The Board of Control for Cricket in India (BCCI) has reported strong interest in a tender floated for two new Indian Premier League (IPL) franchises, with over 10 companies said to have put their names forward to acquire rights to the teams.
The BCCI said in October that it would open a tender process for two new franchises in the lucrative Twenty20 league after upholding the suspensions handed out to the competition’s Chennai Super Kings and Rajasthan Royals teams.
The ESPNcricinfo website has now said more than 10 companies have bought the Invitation to Tender (ITT) document following closure of the initial part of the process yesterday (Monday). The rights on offer are for two teams that will compete in the IPL for an initial two seasons, with the two successful owners set to be identified in a walk-in bid on December 9.
It is understood that Chennai-based companies Chettinad Group and ITW, media entrepreneur Ronnie Screwvala's Unilazer, consumer electronics firm Videocon, Group M, Intex Mobile, snack manufacturer Haldiram and Yes Bank were among the companies that purchased the bid document. Harsh Goenka, chairman of the RPG group, and his brother Sanjiv, chairman of the RP-Sanjiv Goenka group, are also said to have procured the document.
A BCCI official told ESPNcricinfo: “Ten-twelve bids is quite a lot. Obviously there is a high level of interest in the document, but who knows how many of these companies will actually translate this into a specific bid.”
The two new franchises will be introduced after the BCCI in October elected to uphold a ruling from a panel established by India’s Supreme Court in July which recommended the suspension of the Super Kings and Royals for a period of two years, in the wake of the spot-fixing scandal that hit the 2013 edition of the competition. The Super Kings and Royals will remain suspended for two years, with the BCCI inviting bids for two new teams for the 2016 and 2017 IPL seasons.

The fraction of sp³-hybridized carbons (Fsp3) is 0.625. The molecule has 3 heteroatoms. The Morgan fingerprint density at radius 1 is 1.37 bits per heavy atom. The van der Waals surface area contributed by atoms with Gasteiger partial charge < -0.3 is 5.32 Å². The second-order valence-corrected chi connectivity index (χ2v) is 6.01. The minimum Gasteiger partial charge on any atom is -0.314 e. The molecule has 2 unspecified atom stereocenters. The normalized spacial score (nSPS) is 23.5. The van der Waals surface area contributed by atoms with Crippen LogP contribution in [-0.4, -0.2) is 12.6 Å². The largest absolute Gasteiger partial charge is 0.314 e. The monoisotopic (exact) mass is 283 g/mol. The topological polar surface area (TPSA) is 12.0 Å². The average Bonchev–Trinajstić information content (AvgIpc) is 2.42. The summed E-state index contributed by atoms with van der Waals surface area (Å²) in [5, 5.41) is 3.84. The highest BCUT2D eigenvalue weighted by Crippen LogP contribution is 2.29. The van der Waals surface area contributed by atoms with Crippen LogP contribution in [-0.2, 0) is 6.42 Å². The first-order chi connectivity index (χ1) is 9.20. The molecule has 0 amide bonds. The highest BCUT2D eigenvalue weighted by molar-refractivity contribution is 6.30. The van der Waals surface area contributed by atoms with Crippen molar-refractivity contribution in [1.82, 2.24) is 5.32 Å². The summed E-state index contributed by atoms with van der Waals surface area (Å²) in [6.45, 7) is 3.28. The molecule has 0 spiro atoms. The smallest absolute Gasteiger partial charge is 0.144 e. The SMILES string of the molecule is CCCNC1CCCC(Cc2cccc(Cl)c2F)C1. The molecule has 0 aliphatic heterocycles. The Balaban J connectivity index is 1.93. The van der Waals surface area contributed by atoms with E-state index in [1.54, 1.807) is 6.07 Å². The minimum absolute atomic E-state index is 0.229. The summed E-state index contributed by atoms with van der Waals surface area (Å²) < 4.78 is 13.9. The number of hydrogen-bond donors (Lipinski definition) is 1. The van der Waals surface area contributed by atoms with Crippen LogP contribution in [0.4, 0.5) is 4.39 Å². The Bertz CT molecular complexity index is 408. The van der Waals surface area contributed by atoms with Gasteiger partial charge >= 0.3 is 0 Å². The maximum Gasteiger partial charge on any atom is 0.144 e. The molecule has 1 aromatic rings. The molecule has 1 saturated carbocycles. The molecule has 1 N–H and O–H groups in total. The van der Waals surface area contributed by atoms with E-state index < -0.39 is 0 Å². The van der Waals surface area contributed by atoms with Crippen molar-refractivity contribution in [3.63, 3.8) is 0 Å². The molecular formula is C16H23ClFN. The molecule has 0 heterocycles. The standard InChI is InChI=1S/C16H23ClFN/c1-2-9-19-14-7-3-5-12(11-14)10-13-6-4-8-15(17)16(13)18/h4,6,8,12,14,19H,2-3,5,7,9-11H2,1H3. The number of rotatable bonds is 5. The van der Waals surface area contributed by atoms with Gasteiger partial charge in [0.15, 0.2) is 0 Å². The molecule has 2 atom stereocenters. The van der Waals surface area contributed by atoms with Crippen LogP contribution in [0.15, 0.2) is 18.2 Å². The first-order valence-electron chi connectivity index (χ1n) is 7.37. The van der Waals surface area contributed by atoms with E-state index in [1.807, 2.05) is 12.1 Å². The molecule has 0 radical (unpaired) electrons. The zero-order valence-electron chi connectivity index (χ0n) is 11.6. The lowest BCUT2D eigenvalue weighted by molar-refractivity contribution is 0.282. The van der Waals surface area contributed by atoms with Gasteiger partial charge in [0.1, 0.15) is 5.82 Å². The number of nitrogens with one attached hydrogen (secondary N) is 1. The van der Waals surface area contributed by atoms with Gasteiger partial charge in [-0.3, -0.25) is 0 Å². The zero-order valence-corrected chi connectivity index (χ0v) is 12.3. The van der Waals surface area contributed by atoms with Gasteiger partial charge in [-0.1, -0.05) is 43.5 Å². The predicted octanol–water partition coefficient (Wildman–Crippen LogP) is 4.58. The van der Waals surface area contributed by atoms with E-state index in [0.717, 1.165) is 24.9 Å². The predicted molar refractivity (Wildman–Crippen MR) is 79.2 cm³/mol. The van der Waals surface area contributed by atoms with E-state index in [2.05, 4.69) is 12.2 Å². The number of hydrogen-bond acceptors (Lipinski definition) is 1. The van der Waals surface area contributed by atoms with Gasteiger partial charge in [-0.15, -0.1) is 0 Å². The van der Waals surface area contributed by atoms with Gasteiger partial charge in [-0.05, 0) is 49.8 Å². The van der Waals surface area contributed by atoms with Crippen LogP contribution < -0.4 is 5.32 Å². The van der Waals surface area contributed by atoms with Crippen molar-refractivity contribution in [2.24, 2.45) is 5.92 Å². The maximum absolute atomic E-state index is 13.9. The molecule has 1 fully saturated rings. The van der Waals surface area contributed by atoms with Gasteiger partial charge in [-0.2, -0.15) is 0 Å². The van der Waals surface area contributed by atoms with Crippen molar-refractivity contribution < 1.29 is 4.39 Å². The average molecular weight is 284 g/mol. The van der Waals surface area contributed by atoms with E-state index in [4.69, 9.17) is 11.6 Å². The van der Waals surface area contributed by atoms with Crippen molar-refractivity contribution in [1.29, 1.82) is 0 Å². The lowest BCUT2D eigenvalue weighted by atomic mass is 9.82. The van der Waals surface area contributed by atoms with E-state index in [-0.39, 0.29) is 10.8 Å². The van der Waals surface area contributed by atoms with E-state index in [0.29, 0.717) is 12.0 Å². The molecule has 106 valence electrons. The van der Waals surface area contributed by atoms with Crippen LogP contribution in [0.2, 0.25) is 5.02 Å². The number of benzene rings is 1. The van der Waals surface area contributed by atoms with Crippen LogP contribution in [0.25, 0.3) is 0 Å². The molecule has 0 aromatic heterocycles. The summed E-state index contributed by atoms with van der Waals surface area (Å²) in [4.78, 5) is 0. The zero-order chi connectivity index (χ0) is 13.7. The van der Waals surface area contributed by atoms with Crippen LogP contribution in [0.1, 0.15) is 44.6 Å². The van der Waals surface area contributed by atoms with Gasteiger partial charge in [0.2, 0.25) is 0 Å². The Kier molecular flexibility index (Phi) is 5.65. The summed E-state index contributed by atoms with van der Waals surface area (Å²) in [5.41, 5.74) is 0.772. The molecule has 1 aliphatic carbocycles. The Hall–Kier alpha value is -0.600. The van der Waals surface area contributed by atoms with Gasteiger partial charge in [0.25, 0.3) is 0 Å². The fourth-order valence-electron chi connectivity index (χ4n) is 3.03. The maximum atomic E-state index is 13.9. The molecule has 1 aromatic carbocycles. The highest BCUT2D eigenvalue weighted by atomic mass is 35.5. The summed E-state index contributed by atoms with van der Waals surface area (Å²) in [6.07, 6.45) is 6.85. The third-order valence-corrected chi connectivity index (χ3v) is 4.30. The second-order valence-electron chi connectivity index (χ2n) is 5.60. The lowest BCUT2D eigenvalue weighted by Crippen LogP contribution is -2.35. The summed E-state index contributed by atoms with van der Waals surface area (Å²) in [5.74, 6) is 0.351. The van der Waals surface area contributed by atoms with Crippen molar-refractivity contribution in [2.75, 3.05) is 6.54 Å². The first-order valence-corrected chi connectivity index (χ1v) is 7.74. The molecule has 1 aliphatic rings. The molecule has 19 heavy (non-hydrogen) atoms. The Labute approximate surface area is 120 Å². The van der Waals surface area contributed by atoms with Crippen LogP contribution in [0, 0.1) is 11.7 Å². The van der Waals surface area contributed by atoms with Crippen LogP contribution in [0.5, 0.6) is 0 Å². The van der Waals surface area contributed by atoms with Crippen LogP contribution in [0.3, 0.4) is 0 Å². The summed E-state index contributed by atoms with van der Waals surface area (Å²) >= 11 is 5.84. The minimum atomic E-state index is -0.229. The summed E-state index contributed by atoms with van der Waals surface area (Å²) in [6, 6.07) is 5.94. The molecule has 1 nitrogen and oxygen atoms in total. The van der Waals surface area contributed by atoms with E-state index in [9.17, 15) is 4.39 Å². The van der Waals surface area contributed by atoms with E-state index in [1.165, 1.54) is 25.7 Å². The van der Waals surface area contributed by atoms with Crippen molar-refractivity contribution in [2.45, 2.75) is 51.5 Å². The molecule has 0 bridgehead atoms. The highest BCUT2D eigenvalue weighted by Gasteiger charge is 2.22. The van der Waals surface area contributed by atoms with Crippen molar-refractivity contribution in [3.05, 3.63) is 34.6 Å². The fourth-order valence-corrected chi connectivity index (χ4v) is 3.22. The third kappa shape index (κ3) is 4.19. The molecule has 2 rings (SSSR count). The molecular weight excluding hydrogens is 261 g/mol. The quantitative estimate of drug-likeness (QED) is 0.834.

IPL chairman Rajiv Shukla has said the two new franchise owners will be picked through a reverse-bidding process. “The base price for the reverse bid from the central revenue pool is Rs 40 crore (€5.69m/$6m) and the party which bids for lowest share from the central revenue pool will be the winner of the new team,” Shukla told the Press Trust of India news agency.
Expanding on the allocation process, a BCCI official told ESPNcricinfo: “There is no franchise fee, so you don't pay a higher franchise fee and buy a team. Normally they pay the franchise fee and we give a share of the broadcast rights. In a reverse bid, say for instance a company bids asking us for only Rs 20 crore from the broadcast rights, while another company asks for only Rs 15 crore. The one that asks for less money from us gets the rights.”
The official added: “If a company buys it for X amount, it is still going to gain a lot of money by way of publicity, and anyway there is no franchise fee involved. This system has been devised because a franchise fee for a two-year period is difficult to evaluate, as you then get into valuation territory.”